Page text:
Questions and Answers
Pertaining to the Joe Moore vs. University of Notre Dame Lawsuit
July 30, 1998
Q. What was the basis of the lawsuit?
A. Former Notre Dame assistant football coach Joe Moore onFeb. 27, 19997, filed a federal lawsuit charging the Universitywith age discrimination and retaliation, and head football coachBob Davie and Blue & Gold Illustrated with defamation. Theportions of the suit alleging retaliation by the University anddefamation by Davie and Blue & Gold Illustrated all eventuallywere dismissed, leaving only the age discrimination suit againstthe University. Moore originally sought $3 million incompensatory damages from the University and Davie, $1 million incompensatory damages from Blue & Gold Illustrated, and $5 millionin punitive damages from the defendants. By contrast, the juryin the trial awarded Moore less than $86,000, plus court costsand legal fees and front pay (if any) to be determined by thejudge.
Q. Why wasn’t the suit settles before it ever went tocourt?
A. Judge Allen Sharp ordered the parties to participate ina pre-trial settlement conference. Notre Dame knew the risksinherent in litigation, the distraction it can be to the partiesinvolved, and the possibility that testimony as part of the trialcould embarrass the University. For this reason, Notre Dame waswilling and ready to arrive at a reasonable settlement of thismatter and attempted to do so. However at the pre-trialsettlement conference, Joe Moore’s lawyers demanded a settlementof $1.3 million. Moore and his lawyers never indicated awillingness to budge from the sum.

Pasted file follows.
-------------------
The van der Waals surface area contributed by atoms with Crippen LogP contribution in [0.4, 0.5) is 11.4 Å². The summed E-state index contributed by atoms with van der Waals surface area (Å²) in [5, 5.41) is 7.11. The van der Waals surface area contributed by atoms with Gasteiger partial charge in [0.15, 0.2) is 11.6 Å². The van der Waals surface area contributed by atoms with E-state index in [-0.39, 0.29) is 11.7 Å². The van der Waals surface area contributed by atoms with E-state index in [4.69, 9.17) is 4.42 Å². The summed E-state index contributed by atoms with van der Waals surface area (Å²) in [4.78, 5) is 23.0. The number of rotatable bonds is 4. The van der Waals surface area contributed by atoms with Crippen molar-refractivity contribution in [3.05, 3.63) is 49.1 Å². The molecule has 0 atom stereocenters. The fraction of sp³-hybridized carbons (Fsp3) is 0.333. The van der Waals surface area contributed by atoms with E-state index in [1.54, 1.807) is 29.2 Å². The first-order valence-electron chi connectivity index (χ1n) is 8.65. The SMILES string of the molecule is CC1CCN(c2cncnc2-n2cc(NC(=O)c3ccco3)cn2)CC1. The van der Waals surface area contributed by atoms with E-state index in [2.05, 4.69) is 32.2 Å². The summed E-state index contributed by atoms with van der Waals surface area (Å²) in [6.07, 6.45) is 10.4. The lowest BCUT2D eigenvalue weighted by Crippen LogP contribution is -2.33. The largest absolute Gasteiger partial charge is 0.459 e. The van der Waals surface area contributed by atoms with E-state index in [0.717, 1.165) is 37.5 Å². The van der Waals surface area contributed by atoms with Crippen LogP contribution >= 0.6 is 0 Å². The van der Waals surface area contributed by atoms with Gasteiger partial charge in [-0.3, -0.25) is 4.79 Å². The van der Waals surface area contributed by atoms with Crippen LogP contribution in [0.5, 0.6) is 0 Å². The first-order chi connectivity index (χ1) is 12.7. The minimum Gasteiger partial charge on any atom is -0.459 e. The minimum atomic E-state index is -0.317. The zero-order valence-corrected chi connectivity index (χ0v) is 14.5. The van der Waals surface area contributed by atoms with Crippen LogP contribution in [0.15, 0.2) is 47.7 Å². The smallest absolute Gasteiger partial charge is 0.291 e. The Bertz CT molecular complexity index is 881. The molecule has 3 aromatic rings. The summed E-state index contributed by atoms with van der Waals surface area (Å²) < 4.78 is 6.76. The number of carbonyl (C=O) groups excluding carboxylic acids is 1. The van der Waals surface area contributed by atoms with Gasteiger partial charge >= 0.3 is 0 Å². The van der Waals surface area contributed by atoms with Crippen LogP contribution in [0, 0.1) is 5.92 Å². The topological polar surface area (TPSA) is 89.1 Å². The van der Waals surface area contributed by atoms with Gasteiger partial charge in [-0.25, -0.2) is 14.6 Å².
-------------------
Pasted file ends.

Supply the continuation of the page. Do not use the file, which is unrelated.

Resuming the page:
Q. Would the damage to Notre Dame’s image from the trialhave warranted payment of the settlement the plaintiff demanded?
A. The disparity between what Joe Moore can receiveultimately and what he had demanded illustrates that his positionwas unreasonable throughout. There is good reason to believethat whatever the University might have been prepared to pay,there was no guarantee that the information revealed in the trialwould not have come out in another forum, in which case theUniversity would have seemed to be engaged in a cover-up.
Q. What effect, if any, will this trial have on Bob Davieand the football program?
A. Mike Rosenthal, one of the 1998 captains, put itsuccinctly in the July 16 edition of the South Bend Tribune:
“I don’t think this has ever affected this team. All along,we’ve done what we had to do.”
Coach Davie stated that this is a closed chapter. He is enthusedabout the 1998 team, about the chemistry on his staff, and aboutthe quality of the incoming freshmen. These are the solidfactors that will have a positive impact on the football program.